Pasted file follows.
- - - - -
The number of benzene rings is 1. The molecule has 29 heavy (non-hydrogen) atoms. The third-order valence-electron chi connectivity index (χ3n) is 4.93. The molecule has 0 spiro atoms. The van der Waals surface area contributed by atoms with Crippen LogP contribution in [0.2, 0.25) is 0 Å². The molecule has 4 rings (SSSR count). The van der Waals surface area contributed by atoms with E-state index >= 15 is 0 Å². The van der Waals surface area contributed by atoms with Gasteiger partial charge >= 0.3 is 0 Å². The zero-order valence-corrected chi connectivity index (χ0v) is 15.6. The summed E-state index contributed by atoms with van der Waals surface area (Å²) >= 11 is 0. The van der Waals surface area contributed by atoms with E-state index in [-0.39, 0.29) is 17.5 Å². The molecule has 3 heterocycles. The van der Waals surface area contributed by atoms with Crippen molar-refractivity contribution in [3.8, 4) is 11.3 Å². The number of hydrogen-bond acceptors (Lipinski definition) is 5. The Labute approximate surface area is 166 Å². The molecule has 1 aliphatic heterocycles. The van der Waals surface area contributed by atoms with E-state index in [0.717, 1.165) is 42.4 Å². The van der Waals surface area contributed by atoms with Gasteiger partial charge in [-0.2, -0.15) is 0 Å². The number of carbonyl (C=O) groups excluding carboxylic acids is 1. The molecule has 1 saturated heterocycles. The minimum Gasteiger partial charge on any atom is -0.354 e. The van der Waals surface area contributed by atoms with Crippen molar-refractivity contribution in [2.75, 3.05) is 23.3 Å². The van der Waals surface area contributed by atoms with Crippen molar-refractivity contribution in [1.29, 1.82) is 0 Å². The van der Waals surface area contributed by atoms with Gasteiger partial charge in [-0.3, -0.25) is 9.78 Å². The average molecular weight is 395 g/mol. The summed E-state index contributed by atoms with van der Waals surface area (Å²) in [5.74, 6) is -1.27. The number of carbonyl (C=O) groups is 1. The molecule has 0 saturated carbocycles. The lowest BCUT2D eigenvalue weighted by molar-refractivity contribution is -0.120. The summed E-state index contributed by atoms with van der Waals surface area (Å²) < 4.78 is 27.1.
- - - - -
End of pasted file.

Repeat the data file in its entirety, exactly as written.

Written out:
The number of benzene rings is 1. The molecule has 29 heavy (non-hydrogen) atoms. The third-order valence-electron chi connectivity index (χ3n) is 4.93. The molecule has 0 spiro atoms. The van der Waals surface area contributed by atoms with Crippen LogP contribution in [0.2, 0.25) is 0 Å². The molecule has 4 rings (SSSR count). The van der Waals surface area contributed by atoms with E-state index >= 15 is 0 Å². The van der Waals surface area contributed by atoms with Gasteiger partial charge >= 0.3 is 0 Å². The zero-order valence-corrected chi connectivity index (χ0v) is 15.6. The summed E-state index contributed by atoms with van der Waals surface area (Å²) >= 11 is 0. The van der Waals surface area contributed by atoms with E-state index in [-0.39, 0.29) is 17.5 Å². The molecule has 3 heterocycles. The van der Waals surface area contributed by atoms with Crippen molar-refractivity contribution in [3.8, 4) is 11.3 Å². The number of hydrogen-bond acceptors (Lipinski definition) is 5. The Labute approximate surface area is 166 Å². The molecule has 1 aliphatic heterocycles. The van der Waals surface area contributed by atoms with E-state index in [0.717, 1.165) is 42.4 Å². The van der Waals surface area contributed by atoms with Gasteiger partial charge in [-0.2, -0.15) is 0 Å². The number of carbonyl (C=O) groups excluding carboxylic acids is 1. The molecule has 1 saturated heterocycles. The minimum Gasteiger partial charge on any atom is -0.354 e. The van der Waals surface area contributed by atoms with Crippen molar-refractivity contribution in [2.75, 3.05) is 23.3 Å². The van der Waals surface area contributed by atoms with Crippen molar-refractivity contribution in [1.29, 1.82) is 0 Å². The van der Waals surface area contributed by atoms with Gasteiger partial charge in [-0.3, -0.25) is 9.78 Å². The average molecular weight is 395 g/mol. The summed E-state index contributed by atoms with van der Waals surface area (Å²) in [5.74, 6) is -1.27. The number of carbonyl (C=O) groups is 1. The molecule has 0 saturated carbocycles. The lowest BCUT2D eigenvalue weighted by molar-refractivity contribution is -0.120. The summed E-state index contributed by atoms with van der Waals surface area (Å²) < 4.78 is 27.1.